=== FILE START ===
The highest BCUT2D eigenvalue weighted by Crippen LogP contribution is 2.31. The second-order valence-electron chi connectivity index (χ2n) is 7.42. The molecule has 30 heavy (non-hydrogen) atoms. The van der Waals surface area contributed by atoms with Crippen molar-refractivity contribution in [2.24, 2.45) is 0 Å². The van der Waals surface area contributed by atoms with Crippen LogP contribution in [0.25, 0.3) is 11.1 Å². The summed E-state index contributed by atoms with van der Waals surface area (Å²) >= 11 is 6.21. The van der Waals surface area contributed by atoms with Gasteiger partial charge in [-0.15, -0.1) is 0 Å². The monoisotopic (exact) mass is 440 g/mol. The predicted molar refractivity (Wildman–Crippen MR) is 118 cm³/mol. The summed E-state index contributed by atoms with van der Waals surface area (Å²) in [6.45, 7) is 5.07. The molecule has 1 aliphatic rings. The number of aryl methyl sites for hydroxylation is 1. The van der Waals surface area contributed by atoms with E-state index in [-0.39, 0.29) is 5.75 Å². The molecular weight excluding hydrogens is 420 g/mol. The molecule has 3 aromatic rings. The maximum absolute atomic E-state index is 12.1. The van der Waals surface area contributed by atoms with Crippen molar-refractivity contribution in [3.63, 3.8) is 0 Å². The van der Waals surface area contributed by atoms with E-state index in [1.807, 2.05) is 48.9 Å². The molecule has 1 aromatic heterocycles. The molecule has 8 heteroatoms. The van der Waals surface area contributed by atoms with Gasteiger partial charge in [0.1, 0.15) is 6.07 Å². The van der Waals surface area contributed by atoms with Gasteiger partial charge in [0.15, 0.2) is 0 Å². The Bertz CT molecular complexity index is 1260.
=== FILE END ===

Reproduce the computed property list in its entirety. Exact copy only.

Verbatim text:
The highest BCUT2D eigenvalue weighted by Crippen LogP contribution is 2.31. The second-order valence-electron chi connectivity index (χ2n) is 7.42. The molecule has 30 heavy (non-hydrogen) atoms. The van der Waals surface area contributed by atoms with Crippen molar-refractivity contribution in [2.24, 2.45) is 0 Å². The van der Waals surface area contributed by atoms with Crippen LogP contribution in [0.25, 0.3) is 11.1 Å². The summed E-state index contributed by atoms with van der Waals surface area (Å²) >= 11 is 6.21. The van der Waals surface area contributed by atoms with Gasteiger partial charge in [-0.15, -0.1) is 0 Å². The monoisotopic (exact) mass is 440 g/mol. The predicted molar refractivity (Wildman–Crippen MR) is 118 cm³/mol. The summed E-state index contributed by atoms with van der Waals surface area (Å²) in [6.45, 7) is 5.07. The molecule has 1 aliphatic rings. The number of aryl methyl sites for hydroxylation is 1. The van der Waals surface area contributed by atoms with E-state index in [-0.39, 0.29) is 5.75 Å². The molecular weight excluding hydrogens is 420 g/mol. The molecule has 3 aromatic rings. The maximum absolute atomic E-state index is 12.1. The van der Waals surface area contributed by atoms with Crippen molar-refractivity contribution in [3.63, 3.8) is 0 Å². The van der Waals surface area contributed by atoms with E-state index in [1.807, 2.05) is 48.9 Å². The molecule has 1 aromatic heterocycles. The molecule has 8 heteroatoms. The van der Waals surface area contributed by atoms with Gasteiger partial charge in [0.1, 0.15) is 6.07 Å². The van der Waals surface area contributed by atoms with Gasteiger partial charge in [0.15, 0.2) is 0 Å². The Bertz CT molecular complexity index is 1260.